Immediately after the premiere of When spring came to Bucha, something remarkable happened. The filmmakers came to the stage as well-deserved applause filled the theater. And since this was at the International Documentary Festival Amsterdam (IDFA), they had brought one of their protagonists with them: Taras Vyazovchenko. We had just seen him on screen: for many months he had worked inside refrigerators with bodies of killed Ukrainian civilians, identifying them, registering their wounds and the causes of death, trying to prepare them for a proper burial. When he came to the stage, IDFA’s moderator for the premiere suddenly fell into Vyazovchenko’s arms, crying and hugging him. She was shaking. The filmmakers stood by, a bit uncertain.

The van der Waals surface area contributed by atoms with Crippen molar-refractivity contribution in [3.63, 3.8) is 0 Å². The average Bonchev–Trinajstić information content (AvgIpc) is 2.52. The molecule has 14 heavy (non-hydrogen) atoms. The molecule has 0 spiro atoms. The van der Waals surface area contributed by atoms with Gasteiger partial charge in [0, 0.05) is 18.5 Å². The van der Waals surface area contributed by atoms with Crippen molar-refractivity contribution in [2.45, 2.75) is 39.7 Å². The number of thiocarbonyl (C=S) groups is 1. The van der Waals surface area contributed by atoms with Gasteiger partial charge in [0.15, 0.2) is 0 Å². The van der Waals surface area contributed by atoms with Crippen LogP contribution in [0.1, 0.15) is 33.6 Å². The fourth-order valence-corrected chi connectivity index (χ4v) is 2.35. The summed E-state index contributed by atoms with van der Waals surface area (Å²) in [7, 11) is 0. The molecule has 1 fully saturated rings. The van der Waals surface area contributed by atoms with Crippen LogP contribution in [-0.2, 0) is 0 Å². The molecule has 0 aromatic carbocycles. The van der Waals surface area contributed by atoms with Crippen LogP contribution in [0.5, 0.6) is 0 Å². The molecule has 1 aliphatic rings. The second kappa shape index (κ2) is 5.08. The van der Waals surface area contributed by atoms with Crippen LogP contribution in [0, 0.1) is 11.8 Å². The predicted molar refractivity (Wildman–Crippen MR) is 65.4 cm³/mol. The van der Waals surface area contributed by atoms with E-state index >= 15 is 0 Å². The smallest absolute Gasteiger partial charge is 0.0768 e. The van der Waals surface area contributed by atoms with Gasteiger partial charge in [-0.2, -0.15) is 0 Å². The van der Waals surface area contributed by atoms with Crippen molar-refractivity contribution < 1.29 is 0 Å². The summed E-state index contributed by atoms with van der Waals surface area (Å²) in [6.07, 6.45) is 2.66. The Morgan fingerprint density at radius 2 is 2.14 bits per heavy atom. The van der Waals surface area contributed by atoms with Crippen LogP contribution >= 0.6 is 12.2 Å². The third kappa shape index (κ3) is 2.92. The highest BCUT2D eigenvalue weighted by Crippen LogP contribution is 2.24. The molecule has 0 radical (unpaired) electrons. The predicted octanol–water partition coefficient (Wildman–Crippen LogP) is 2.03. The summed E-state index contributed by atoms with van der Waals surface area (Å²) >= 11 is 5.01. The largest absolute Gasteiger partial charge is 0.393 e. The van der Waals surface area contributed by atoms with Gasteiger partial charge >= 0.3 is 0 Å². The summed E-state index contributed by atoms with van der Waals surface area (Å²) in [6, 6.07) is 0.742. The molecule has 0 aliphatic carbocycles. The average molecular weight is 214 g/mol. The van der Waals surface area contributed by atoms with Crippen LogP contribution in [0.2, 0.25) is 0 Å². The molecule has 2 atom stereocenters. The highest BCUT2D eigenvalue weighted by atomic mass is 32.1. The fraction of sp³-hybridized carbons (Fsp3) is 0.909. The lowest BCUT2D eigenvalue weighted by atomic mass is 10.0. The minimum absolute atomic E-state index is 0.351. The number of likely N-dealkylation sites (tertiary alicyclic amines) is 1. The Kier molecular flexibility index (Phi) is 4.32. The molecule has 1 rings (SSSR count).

« A black cat sneaks across a flower bed toward a shed, past some asters, and squeezes into a gap an arm's width wide. Some worn-down club-goers lay wasted on sofas, sweat and smoke in a late-summer landscape. » On Berlin clubs and Calvino's cat flâneurs.
« Eine schwarze Katze huscht über ein Blumenbeet in Richtung eines Holzverschlags, an einigen Astern vorbei drückt sie sich in eine armbreite Lücke. Einige Abgefeierte lümmeln auf Sofas; in Schweiß und Rauch in dieser spätsommerlichen Club-Landschaft. » Über Berliner Clubs und Calvinos Katzenflaneure.
An iron curtain makes a powerful canvas. Images from Sven Johne & Falk Haberkorn’s Aus Sicht des Archivs, documenting life in the former East Germany in the 1990s.
From the office of the future to the office of the past. What endures?